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Among the presidential candidates who criticize the policies of Indonesian President Joko "Jokowi" Widodo (right), former Jakarta Gov. Anies Baswedan currently leads in opinion polls.   © Nikkei montage/Source photos by Getty Images and Reuters
Asia Insight

Indonesia pre-election jostling threatens Jokowi's economic agenda

From Nusantara to EV batteries, president faces uphill battle to secure legacy

ERWIDA MAULIA, Nikkei staff writer | Indonesia

JAKARTA -- Indonesia's minister for state-owned enterprises, Erick Thohir, has gotten himself two side jobs on top of his role managing dozens of enterprises and their hundreds of subsidiaries. Recently he chaired the centennial anniversary of the Muslim group Nahdlatul Ulama and won the vote to head the Indonesian Football Association.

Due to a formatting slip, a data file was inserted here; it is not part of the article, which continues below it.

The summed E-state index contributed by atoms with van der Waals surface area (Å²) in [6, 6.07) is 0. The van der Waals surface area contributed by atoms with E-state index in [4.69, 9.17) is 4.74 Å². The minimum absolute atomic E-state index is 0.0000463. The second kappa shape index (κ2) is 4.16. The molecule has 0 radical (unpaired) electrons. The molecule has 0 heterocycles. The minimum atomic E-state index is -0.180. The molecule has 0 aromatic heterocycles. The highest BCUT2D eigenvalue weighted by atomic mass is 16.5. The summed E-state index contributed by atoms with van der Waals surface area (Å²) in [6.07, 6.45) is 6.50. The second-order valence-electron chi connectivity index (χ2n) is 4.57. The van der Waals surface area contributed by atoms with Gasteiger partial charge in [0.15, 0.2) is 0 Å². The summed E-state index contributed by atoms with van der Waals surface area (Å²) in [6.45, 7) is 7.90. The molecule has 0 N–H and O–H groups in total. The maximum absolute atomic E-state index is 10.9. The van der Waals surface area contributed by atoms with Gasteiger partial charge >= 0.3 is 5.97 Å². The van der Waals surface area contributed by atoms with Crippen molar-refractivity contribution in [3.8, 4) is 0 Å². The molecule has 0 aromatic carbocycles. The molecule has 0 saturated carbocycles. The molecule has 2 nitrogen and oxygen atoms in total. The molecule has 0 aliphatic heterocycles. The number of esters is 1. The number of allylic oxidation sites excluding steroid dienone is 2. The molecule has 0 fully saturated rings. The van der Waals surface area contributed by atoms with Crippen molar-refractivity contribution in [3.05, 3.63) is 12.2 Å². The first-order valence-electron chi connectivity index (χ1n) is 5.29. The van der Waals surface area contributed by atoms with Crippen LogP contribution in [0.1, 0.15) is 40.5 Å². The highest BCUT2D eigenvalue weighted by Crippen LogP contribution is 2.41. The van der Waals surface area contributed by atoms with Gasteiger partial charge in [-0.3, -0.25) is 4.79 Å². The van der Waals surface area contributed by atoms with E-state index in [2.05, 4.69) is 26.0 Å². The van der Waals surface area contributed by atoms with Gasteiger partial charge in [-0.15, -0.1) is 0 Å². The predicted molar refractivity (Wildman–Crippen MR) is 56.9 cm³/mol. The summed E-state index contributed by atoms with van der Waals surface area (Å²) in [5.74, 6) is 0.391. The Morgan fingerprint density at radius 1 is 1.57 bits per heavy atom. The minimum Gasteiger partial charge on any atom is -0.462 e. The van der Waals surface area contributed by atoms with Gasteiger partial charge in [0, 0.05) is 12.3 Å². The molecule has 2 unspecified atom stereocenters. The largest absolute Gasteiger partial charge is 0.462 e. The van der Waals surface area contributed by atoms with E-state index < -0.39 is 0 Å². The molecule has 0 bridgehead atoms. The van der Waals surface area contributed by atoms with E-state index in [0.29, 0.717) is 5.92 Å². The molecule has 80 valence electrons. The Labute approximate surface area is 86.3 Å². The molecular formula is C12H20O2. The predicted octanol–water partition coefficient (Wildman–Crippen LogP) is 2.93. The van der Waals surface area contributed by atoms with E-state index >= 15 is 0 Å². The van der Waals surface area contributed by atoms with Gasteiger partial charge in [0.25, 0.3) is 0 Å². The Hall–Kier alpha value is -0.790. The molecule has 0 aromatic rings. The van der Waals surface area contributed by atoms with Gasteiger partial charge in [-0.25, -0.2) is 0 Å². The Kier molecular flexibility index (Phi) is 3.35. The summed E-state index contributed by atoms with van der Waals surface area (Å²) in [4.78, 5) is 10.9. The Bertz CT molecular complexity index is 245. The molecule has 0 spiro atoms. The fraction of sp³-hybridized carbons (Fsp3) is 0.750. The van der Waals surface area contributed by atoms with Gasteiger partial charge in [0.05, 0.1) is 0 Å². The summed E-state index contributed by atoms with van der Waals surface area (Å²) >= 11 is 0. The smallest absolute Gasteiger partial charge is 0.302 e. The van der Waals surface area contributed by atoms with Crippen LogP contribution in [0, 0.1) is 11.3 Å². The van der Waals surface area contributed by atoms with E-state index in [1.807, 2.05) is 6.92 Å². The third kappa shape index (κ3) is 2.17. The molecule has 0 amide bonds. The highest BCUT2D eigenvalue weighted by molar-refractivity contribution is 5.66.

Thohir on some occasions has said his extra activities have nothing to do with politics. But his message during a Nahdlatul Ulama anniversary event earlier this month was indicative enough of his interest in the country's next presidential election, to be held on Feb. 14, 2024.

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